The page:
14 July 2008

Interfaces as translators

If you have a computer product that people use, it will have an interface whether it's a website, a desktop application, or an embedded device like an iPod. The interface is the way that people interact with your machine.

Our job is to make this interaction as simple as possible so that your product is easy to use. A hard-to-use product will have a harder time in the market place than an easier one because people will prefer one that just works.

Think of the interface as a translator than converts your user's actions into something that the machine can understand and then obey; and also that converts the machines actions back into something that your users can understand. If the translator is poor, the user's wishes will not be clear to the machine which will not then be able to obey them. Likewise, if the interface communicates the machine's messages confusingly, the user will not be able to understand the machine's state.

Viewing an interface as analogous to a translator allows us to understand interfaces more easily. Syntax refers to the way in which words are structured to give us complete sentences and we can use our analogy to think of the way an interface is structured as its syntax. Semantics (the meaning of words) can refer to the choices that a user makes within the interface.

With these points in mind, structuring an interface can be seen as a process in which it is the job of the designers (i.e., us) to help users create a conversation with your machines. Let's work through an example using a file dialog.

File dialogs are common on just about every GUI. Typically, a user wants to open a document in the current application. This involves several tasks which can be simplified and greatly understood by using the conversation analogy.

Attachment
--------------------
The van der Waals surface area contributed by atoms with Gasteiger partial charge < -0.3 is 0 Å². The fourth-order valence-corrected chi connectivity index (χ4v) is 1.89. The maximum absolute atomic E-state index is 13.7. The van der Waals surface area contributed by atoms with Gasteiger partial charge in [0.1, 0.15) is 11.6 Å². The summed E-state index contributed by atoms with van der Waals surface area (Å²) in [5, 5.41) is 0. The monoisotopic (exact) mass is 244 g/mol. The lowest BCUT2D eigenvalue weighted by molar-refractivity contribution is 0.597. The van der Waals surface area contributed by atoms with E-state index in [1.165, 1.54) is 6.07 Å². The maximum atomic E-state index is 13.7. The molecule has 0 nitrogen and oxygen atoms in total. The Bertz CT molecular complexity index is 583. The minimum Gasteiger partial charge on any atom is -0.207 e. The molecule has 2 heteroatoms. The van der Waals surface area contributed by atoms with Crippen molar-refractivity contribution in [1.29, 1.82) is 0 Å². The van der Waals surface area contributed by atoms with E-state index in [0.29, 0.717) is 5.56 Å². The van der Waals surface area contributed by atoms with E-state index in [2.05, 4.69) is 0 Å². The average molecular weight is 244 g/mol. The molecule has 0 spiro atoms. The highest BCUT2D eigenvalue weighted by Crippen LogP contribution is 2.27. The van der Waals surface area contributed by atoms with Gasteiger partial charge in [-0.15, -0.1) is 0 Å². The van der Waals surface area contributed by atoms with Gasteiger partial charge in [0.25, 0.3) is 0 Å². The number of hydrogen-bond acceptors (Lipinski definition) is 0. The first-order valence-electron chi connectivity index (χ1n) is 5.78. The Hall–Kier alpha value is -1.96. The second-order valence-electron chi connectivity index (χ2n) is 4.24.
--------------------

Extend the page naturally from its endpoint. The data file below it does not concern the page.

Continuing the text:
User: "I want to look at the file, 'document.doc'"
Computer: "..."

So no good speaking to it. Instead, the conversation with the machine is mediated entirely through the machine's interface.

User: "I want to look at the file, 'document.doc'. The "open file" menu items approximates this. By selecting it, I am telling you that I want "open file" and I guess I will have to tell you the document later."
Computer: "Ok, you want to open a file somewhere. Here are some files" (a dialog appears)
User: "You are saying that I have to specify which file to select from these options. When I specify a file, I will tell you and you will 'open' it for me."

From this conversation, you can see a few minor issues exist. For the conversation to occur, the user needs to understand the interface's syntax: first tell the machine what action you want to do, then tell it where to (i.e., what file), and finally tell it that you have chosen what you want.

But a better conversation might be like this:

User: "The last file I opened? I want to look at it again."
Computer: "Ah ok. I'll open it for you to view."

This is a simler dialog and is achieved when the user selects the 'recently opened files' option somewhere (often in the 'file' menu). It's helped by the fact that the user wanted the last file he or she opened but the problems start when users want to engage in a richer dialogue:

User: "That file I made 6 months ago about my gardening programme - I want to look at it again. FYI, I viewed it last month."
Computer: "You last opened files with these names: 'TV schedule.doc', 'letter to Aunt Peg.doc', 'list of CDs.doc' and 'shopping list.doc'"
User: No, not those. It has my gardening programme on it and I need to know if I should water my roses today."
Computer: "You last opened files with these names: 'TV schedule.doc', 'letter to Aunt Peg.doc', 'list of CDs.doc' and 'shopping list.doc'"
User: "Oh..."

And this is not a good conversation. Recent file lists can be useful but only so much. Working with a computer can be frustrating because it has an extremely limited and filtered ways of understanding our communications.

I'll cover a better example in the next part of this article which will show how we can generate a system-wide usability analysis framework using this idea.
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